He didn't go back to the front line, so his work had more distance and perspective and, Battle of Britain aside, it was less about the heart and more about the head. Another major difference was that his brief was more to do with propaganda and less to do with pure, visceral art. A third was that during the 1930's Surrealism had finally crossed the Channel and started to influence English artists, none more so than Nash.
I've always had more than my fair share of issues with Surrealism. I appreciate the impulse but too much of it (cough - Dali!) appears forced, arbitrary and formulaic when it should be spectacular, emotional and arresting (like Ernst at his best). Nash himself had a curious relationship with the movement, falling onto both sides of that divide at different times and eventually declaring himself to be "for, but not with" surrealism. His work had always had a tendency to see magical transformations in the landscape, to make unexpected juxtapositions and to draw similes quite literally. I wrote an essay many years ago which I'll rework and post here; I find Nash's links with Surrealism fascinating but don't want to get too sidetracked ;-)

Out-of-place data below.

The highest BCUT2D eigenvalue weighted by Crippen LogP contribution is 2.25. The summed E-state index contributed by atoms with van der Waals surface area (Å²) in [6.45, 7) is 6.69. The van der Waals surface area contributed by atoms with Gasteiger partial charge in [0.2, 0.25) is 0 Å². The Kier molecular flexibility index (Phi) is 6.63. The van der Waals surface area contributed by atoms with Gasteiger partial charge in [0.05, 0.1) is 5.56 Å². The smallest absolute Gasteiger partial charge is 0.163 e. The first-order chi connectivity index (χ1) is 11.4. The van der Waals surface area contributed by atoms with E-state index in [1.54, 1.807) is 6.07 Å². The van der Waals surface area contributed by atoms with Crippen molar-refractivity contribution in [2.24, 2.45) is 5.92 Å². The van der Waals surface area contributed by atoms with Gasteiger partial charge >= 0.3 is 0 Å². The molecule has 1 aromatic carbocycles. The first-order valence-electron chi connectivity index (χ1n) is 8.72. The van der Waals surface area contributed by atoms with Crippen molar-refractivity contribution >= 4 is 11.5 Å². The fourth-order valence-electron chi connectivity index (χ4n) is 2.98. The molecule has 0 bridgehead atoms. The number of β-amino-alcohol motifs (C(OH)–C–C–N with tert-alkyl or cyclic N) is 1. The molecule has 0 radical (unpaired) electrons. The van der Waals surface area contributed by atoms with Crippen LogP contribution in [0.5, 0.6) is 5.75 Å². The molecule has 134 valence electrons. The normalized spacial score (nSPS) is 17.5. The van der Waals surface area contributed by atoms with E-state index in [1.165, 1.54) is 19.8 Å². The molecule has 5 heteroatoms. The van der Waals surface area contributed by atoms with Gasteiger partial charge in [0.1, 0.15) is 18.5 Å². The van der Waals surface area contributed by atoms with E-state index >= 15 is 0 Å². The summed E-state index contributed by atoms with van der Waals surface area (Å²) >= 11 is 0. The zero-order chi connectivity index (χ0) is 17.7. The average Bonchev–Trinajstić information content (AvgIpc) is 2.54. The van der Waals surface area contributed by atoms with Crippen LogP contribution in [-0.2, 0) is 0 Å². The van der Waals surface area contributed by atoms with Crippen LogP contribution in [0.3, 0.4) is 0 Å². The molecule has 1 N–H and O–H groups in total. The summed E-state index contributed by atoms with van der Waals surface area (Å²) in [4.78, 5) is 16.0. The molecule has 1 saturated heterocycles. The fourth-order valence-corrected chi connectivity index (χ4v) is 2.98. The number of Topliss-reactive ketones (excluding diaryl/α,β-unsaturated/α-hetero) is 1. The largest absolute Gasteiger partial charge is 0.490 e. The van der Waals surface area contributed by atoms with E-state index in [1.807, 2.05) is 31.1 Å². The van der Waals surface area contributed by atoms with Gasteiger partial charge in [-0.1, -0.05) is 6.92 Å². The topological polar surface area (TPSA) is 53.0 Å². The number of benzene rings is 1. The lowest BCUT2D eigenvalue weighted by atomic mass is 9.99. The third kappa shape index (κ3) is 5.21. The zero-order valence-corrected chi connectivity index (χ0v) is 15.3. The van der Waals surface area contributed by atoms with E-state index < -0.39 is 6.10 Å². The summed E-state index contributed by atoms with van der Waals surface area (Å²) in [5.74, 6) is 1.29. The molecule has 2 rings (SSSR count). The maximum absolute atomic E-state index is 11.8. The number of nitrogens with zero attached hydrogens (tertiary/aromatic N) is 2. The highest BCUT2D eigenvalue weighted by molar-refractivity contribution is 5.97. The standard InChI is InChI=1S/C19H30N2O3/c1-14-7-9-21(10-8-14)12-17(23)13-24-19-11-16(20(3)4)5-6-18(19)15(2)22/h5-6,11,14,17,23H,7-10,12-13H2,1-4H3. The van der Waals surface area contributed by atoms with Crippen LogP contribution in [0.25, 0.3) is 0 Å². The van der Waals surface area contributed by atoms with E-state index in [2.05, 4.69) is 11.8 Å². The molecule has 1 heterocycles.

Anyway, long story short, sometimes Nash + Surrealism + WW2 = startling image, and here is one of the lesser known ones: Follow the Fuhrer Above the Clouds. It was rejected as propaganda and is now hidden away in the archives of the Imperial War Museum.